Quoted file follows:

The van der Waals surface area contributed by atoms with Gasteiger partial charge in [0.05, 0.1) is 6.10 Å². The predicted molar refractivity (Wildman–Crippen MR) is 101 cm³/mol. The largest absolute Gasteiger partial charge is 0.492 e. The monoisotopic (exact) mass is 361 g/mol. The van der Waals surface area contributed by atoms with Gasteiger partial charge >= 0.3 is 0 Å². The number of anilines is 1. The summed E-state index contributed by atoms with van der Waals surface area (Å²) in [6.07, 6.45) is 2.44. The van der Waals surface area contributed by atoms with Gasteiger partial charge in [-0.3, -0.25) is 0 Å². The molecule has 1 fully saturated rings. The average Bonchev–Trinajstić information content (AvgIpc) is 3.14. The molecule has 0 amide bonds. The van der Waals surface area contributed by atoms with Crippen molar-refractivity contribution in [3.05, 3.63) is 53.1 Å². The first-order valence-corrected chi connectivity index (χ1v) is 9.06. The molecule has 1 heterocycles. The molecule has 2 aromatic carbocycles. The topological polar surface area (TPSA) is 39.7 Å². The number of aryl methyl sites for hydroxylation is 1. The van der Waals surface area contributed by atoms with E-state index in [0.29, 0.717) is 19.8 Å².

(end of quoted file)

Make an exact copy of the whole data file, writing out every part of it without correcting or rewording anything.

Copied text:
The van der Waals surface area contributed by atoms with Gasteiger partial charge in [0.05, 0.1) is 6.10 Å². The predicted molar refractivity (Wildman–Crippen MR) is 101 cm³/mol. The largest absolute Gasteiger partial charge is 0.492 e. The monoisotopic (exact) mass is 361 g/mol. The van der Waals surface area contributed by atoms with Gasteiger partial charge >= 0.3 is 0 Å². The number of anilines is 1. The summed E-state index contributed by atoms with van der Waals surface area (Å²) in [6.07, 6.45) is 2.44. The van der Waals surface area contributed by atoms with Gasteiger partial charge in [-0.3, -0.25) is 0 Å². The molecule has 1 fully saturated rings. The average Bonchev–Trinajstić information content (AvgIpc) is 3.14. The molecule has 0 amide bonds. The van der Waals surface area contributed by atoms with Crippen molar-refractivity contribution in [3.05, 3.63) is 53.1 Å². The first-order valence-corrected chi connectivity index (χ1v) is 9.06. The molecule has 1 heterocycles. The molecule has 2 aromatic carbocycles. The topological polar surface area (TPSA) is 39.7 Å². The number of aryl methyl sites for hydroxylation is 1. The van der Waals surface area contributed by atoms with E-state index in [0.29, 0.717) is 19.8 Å².